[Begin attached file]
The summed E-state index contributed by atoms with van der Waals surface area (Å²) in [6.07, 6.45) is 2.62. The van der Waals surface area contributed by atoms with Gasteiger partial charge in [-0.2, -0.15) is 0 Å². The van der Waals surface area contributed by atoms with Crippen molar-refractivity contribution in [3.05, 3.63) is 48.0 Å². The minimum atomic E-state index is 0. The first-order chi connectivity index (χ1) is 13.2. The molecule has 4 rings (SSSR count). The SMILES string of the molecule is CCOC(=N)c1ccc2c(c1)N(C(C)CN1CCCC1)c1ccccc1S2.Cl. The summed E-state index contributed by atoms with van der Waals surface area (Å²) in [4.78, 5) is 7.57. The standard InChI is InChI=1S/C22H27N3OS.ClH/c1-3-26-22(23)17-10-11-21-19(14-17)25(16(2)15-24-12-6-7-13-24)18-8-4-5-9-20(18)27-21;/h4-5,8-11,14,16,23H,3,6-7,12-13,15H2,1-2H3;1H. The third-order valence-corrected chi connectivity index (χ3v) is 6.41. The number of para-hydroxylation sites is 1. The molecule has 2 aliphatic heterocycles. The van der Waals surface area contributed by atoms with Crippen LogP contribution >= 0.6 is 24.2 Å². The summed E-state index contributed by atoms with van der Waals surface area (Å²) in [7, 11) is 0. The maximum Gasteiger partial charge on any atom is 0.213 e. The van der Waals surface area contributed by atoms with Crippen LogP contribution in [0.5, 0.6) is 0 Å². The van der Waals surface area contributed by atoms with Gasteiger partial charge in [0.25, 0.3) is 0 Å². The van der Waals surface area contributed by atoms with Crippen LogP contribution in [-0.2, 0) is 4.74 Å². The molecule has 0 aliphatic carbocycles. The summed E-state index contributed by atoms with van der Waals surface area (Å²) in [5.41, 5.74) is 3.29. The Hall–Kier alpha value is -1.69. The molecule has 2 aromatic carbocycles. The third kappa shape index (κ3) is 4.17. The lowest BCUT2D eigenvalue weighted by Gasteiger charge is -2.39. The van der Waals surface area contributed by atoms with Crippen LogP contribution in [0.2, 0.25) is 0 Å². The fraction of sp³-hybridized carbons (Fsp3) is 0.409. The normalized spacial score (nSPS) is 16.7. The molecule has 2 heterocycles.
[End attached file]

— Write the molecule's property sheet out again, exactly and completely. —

The summed E-state index contributed by atoms with van der Waals surface area (Å²) in [6.07, 6.45) is 2.62. The van der Waals surface area contributed by atoms with Gasteiger partial charge in [-0.2, -0.15) is 0 Å². The van der Waals surface area contributed by atoms with Crippen molar-refractivity contribution in [3.05, 3.63) is 48.0 Å². The minimum atomic E-state index is 0. The first-order chi connectivity index (χ1) is 13.2. The molecule has 4 rings (SSSR count). The SMILES string of the molecule is CCOC(=N)c1ccc2c(c1)N(C(C)CN1CCCC1)c1ccccc1S2.Cl. The summed E-state index contributed by atoms with van der Waals surface area (Å²) in [4.78, 5) is 7.57. The standard InChI is InChI=1S/C22H27N3OS.ClH/c1-3-26-22(23)17-10-11-21-19(14-17)25(16(2)15-24-12-6-7-13-24)18-8-4-5-9-20(18)27-21;/h4-5,8-11,14,16,23H,3,6-7,12-13,15H2,1-2H3;1H. The third-order valence-corrected chi connectivity index (χ3v) is 6.41. The number of para-hydroxylation sites is 1. The molecule has 2 aliphatic heterocycles. The van der Waals surface area contributed by atoms with Crippen LogP contribution >= 0.6 is 24.2 Å². The summed E-state index contributed by atoms with van der Waals surface area (Å²) in [7, 11) is 0. The maximum Gasteiger partial charge on any atom is 0.213 e. The van der Waals surface area contributed by atoms with Crippen LogP contribution in [0.5, 0.6) is 0 Å². The van der Waals surface area contributed by atoms with Gasteiger partial charge in [0.25, 0.3) is 0 Å². The van der Waals surface area contributed by atoms with Crippen LogP contribution in [-0.2, 0) is 4.74 Å². The molecule has 0 aliphatic carbocycles. The summed E-state index contributed by atoms with van der Waals surface area (Å²) in [5.41, 5.74) is 3.29. The Hall–Kier alpha value is -1.69. The molecule has 2 aromatic carbocycles. The third kappa shape index (κ3) is 4.17. The lowest BCUT2D eigenvalue weighted by Gasteiger charge is -2.39. The van der Waals surface area contributed by atoms with Crippen LogP contribution in [0.2, 0.25) is 0 Å². The fraction of sp³-hybridized carbons (Fsp3) is 0.409. The normalized spacial score (nSPS) is 16.7. The molecule has 2 heterocycles.